the next 50 needs more art
It's July, which is my birth month -- and this year is a big one, I'm turning 50! Because I swim in a gene pool shared by long livers (three of my grandparents lived past 95, and one lived until 102!), I figure I'm only halfway done. So to celebrate my birthday, I've decided that for every day for the first two weeks of this month, I'm going to share images and words representing what I hope the next 50 years will have more of. Time to say it and claim it, by gum. And maybe, if what I say resonates with you, you'll be inspired to get more of these things for your next 50 years, too.
Find a beautiful piece of art. If you fall in love with Van Gogh or Matisse or John Oliver Killens, or if you fall love with the music of Coltrane, the music of Aretha Franklin, or the music of Chopin - find some beautiful art and admire it, and realize that that was created by human beings just like you, no more human, no less.
~ Maya Angelou
When I was in my twenties, my father called me into his home office. "Here are all the files from your childhood," he said. "You're grown now -- you can take them." In his file cabinet was every single document that recorded my life: receipts from dance lessons, medical bills and every single report card I ever received, from preschool through university. As I went through the documents, one report card in particular stood out: a piece of paper signed by my elementary school teacher that said, "Karen excels at English and Math, but does not show any artistic ability."
This, in part, was likely the reason that I was guided to more mathematical and scientific endeavours -- and why, even though I desperately wanted to be an architect, I studied structural engineering for my undergraduate degree. Still, I took every elective I could in the college of architecture, and it was my classes in art and architectural history that absolutely kept me rapt: I loved them. I might not have shown any artistic talent, but man, I sure had a passion for art. Still do.
It wasn't until after law school I decided to pursue photography as a hobby -- and the only reasons I ventured into doing so was (a) I was a grown woman, and decided that finally, I could do whatever I wanted with my money, including buying a second-hand SLR camera, and (b) I figured that I might be able to actually figure out how to take a picture, since photography, with its apertures and shutter speeds and vaguely technical-sounding things like ISO seemed an awful lot like math, and I knew I was good at math.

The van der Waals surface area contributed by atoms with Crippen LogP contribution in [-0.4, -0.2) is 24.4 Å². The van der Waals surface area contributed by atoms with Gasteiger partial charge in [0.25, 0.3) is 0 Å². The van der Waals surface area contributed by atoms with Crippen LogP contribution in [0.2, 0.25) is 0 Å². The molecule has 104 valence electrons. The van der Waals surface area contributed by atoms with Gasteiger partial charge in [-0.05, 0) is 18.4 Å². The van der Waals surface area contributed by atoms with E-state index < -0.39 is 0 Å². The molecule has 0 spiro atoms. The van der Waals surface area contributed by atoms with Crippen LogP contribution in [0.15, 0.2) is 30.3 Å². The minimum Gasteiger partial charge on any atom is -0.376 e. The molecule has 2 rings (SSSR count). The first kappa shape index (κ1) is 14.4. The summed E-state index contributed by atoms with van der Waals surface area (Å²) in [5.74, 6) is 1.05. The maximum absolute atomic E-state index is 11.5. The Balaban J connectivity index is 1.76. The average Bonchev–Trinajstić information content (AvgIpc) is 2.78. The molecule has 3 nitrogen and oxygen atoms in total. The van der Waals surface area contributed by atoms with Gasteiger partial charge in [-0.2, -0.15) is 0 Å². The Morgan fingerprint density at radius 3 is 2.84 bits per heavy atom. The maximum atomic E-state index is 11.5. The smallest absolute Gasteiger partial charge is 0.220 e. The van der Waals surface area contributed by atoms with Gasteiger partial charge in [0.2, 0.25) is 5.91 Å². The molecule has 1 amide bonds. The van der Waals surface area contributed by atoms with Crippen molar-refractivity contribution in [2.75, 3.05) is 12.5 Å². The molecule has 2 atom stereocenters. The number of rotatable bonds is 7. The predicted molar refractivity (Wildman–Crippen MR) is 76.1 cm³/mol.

Little did I know that very little math was required. But I certainly figured out how to take a picture. And in the process, I discovered that I'm creative. I can make art.
Photography has been truly one of the joys of my life .... photography changed my life. Because of photography, I started playing in my journals and creating art. It has opened my mind to this truth: we are all artists. Some of us just haven't found the medium that sets our soul afire yet.
So for the next 50 years, I'd like to explore more art, in more mediums. I'm really interested in looking into video and cinematography -- teaching myself the basics, playing with short films. I'd like to try sketching more, and shedding the idea that I have no artistic ability. Because really, why would I allow anyone other than myself to decide whether my art is poor or not? I didn't for my photography, and I'm proud of what I create.
What if that would be true for other art I create, as well?
Soundtrack: Painter song by Norah Jones
Also for my birthday, I thought I'd give a nice, deep discount to one of my most popular online courses, GLOW: a 21-day ecourse for claiming your light! So if you'd like to get more light in your life, enter coupon code WATCHMEGLOW for 30% off the course. It really is a great course: one participant said she was so happy to rediscover "how blessed I am in my life"; another said, "GLOW came into my life at the perfect time. It is slowly changing my mental state and I have been focusing on the positives for the first time in ages." So join me. It's the perfect self-care for the summer.